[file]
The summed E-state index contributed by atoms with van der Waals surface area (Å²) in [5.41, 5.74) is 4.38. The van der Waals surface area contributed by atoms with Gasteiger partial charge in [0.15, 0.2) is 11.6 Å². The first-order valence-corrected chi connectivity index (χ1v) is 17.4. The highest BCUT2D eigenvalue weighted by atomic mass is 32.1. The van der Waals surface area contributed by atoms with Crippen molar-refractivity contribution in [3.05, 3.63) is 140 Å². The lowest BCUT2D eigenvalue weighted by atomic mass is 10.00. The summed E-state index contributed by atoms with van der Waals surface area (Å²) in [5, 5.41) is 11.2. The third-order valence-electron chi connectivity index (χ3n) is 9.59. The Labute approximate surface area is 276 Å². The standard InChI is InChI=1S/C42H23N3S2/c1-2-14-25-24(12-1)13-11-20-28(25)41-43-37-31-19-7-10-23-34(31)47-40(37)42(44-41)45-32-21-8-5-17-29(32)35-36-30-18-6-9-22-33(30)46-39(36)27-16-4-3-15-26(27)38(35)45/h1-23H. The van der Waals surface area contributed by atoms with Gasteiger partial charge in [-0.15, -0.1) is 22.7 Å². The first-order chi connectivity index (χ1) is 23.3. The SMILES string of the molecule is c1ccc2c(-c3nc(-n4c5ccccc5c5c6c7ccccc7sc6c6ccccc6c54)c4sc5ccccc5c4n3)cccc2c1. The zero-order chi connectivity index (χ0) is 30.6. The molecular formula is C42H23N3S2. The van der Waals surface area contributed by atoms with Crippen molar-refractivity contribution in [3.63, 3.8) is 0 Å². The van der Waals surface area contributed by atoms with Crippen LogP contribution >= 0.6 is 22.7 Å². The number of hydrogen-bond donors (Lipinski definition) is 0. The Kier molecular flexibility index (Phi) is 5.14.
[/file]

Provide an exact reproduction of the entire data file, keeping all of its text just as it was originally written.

The summed E-state index contributed by atoms with van der Waals surface area (Å²) in [5.41, 5.74) is 4.38. The van der Waals surface area contributed by atoms with Gasteiger partial charge in [0.15, 0.2) is 11.6 Å². The first-order valence-corrected chi connectivity index (χ1v) is 17.4. The highest BCUT2D eigenvalue weighted by atomic mass is 32.1. The van der Waals surface area contributed by atoms with Crippen molar-refractivity contribution in [3.05, 3.63) is 140 Å². The lowest BCUT2D eigenvalue weighted by atomic mass is 10.00. The summed E-state index contributed by atoms with van der Waals surface area (Å²) in [5, 5.41) is 11.2. The third-order valence-electron chi connectivity index (χ3n) is 9.59. The Labute approximate surface area is 276 Å². The standard InChI is InChI=1S/C42H23N3S2/c1-2-14-25-24(12-1)13-11-20-28(25)41-43-37-31-19-7-10-23-34(31)47-40(37)42(44-41)45-32-21-8-5-17-29(32)35-36-30-18-6-9-22-33(30)46-39(36)27-16-4-3-15-26(27)38(35)45/h1-23H. The van der Waals surface area contributed by atoms with Gasteiger partial charge in [-0.15, -0.1) is 22.7 Å². The first-order chi connectivity index (χ1) is 23.3. The SMILES string of the molecule is c1ccc2c(-c3nc(-n4c5ccccc5c5c6c7ccccc7sc6c6ccccc6c54)c4sc5ccccc5c4n3)cccc2c1. The zero-order chi connectivity index (χ0) is 30.6. The molecular formula is C42H23N3S2. The van der Waals surface area contributed by atoms with Crippen molar-refractivity contribution in [3.63, 3.8) is 0 Å². The van der Waals surface area contributed by atoms with Crippen LogP contribution >= 0.6 is 22.7 Å². The number of hydrogen-bond donors (Lipinski definition) is 0. The Kier molecular flexibility index (Phi) is 5.14.